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  • 1 Post By Expatriate

oolong tea??

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  1. #1

    oolong tea??

    Hi! Does anyone know where I can buy Oolong tea? Its a chinese tea, but I don't even know the chinese name... I was just reading an article about it and it sounds like something I want to have!!! It would b e great if someone knew where it is available!

    Thanks


  2. #2

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    Its commonly available in most supermarkets (in the form of teabags).


  3. #3

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    There's a great tea-shop in Central that has delicious Oolong tea :
    you can taste all the different kinds until you find your favorite :
    Lock Cha tea shop, in Ladder Street, corner Queens Rd Central, in Sheung Wan (MTR Sh Wan, A2 exit).
    The boxes are really pretty, too. I buy them for gifts all the time...


  4. #4

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    For really nice quality ones, try going to 英記茶莊
    Ying Kee Tea Co
    Tel:2544 3811
    151 Queen's Rd C, Central District
    They have several branches in Hong Kong and is now on sale everything in the shop is 20% off!


  5. #5

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    Where can you get a bible in the US or a Koran in Iran?

    Basically everywhere. Same with Oolong Tea in China or Hong Kong.

    Fragile likes this.

  6. #6

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    The Oolong business must really be good as Kee Wah is about to open their second store in IFC Mall.
    Their first store [next to Mc Donald's] is infamous for nabbing a family of Mooncake lifters and hauling them off to court.
    The Kee Wah Oolong comes in small white tins which look great as part of the clutter on your work table.
    A pinch added to some freshly boiled water in a Royal Doulton mug does wonders for the spirit.


  7. #7

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    Hi Ash,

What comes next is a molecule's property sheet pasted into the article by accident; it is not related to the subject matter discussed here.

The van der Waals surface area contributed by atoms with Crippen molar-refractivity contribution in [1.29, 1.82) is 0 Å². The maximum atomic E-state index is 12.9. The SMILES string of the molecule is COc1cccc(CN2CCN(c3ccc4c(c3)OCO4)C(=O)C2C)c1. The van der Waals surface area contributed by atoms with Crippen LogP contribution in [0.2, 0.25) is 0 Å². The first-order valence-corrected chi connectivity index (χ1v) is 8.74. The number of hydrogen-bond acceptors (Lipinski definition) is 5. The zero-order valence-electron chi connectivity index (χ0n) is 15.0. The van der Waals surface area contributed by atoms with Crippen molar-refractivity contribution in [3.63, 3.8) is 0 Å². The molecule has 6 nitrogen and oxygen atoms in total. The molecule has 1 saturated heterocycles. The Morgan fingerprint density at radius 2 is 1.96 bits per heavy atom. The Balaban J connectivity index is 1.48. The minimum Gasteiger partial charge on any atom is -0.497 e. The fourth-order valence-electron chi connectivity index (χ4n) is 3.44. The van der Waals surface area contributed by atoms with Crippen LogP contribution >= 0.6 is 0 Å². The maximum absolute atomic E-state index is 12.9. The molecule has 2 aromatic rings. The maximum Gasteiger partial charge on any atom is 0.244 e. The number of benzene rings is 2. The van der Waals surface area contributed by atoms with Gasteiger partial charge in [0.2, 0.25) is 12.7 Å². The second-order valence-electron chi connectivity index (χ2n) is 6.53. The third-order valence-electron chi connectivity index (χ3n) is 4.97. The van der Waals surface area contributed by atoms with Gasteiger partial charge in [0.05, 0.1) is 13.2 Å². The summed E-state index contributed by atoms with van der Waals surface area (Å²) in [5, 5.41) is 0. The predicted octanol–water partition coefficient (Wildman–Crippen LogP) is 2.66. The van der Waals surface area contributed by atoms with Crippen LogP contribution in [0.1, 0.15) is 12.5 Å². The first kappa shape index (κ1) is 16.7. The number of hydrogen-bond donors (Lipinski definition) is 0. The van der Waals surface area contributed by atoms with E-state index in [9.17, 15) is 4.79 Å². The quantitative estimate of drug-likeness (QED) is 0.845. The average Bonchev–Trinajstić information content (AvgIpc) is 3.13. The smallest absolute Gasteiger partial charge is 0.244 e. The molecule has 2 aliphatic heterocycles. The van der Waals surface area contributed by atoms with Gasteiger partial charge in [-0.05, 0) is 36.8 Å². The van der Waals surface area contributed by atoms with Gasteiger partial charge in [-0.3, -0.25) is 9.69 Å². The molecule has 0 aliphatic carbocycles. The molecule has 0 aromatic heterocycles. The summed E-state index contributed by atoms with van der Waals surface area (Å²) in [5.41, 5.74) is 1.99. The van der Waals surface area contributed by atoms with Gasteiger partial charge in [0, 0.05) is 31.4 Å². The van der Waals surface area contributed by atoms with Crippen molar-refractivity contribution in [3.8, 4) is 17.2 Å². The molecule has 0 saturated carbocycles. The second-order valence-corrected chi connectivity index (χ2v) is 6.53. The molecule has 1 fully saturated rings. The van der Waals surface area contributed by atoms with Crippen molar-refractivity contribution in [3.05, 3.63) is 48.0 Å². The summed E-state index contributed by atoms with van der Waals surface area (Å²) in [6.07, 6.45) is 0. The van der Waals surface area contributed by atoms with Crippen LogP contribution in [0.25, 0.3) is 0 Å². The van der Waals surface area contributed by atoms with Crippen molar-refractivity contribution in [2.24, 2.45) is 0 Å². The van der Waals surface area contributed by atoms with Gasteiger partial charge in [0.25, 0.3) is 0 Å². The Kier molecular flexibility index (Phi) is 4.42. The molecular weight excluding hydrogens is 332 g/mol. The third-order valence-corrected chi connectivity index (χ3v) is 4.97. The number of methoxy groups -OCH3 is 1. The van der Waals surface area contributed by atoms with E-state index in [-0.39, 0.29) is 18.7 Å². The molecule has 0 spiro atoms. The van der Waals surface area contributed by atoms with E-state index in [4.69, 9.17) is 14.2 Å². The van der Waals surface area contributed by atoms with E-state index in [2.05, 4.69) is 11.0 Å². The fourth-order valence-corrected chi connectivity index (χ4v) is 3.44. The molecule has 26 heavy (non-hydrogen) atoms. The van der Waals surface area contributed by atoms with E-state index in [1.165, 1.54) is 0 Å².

Oolong is not a certern kind name of tea, the most famous kind of tea among OOlong is Tie Guan Yin, I think may that you want.


  8. #8

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    Oolong 101 by Hemlock

    I pull the contents of my bottom drawer out and place them on my desk, it occurs to me that at some stage over recent years, I have become a tea bore. “OK,” I tell Ms Fang. “I have Formosa dong-ding, which is quite light. Big red robe, which is very dark. Feng-huang-dan-cong – quite fruity. Wu yi, which is a bit smoky, though the flavour changes with each fresh infusion of water. Iron Buddha… Oh, and some Luk Yu-brand teabags, but we can’t give him those.”

    I follow Ms Fang as she takes the packages over to the meeting room. Through the half-opened door, I see the withered, bearded sage in his gown suddenly hurl something too small to detect into the air, prompting an admiring ‘waah!’ from the easily impressed personal assistant. His old trick of spearing a fly in mid-flight with a needle and pinning it to the wall – it gets tiresome after the first few times (and how come it is only when he is around that we have flies?). After some murmuring, Ms Fang reappears.

    “He wants to know which season the big red robe stuff was harvested, and how high up the mountain the wu yi was grown.” I have to confess that all I know is that he has picked the two most expensive ones. She goes back in for a few seconds, comes out again and deposits my collection of oolong in my hands. “He says he’ll have a Coke, instead,” she says –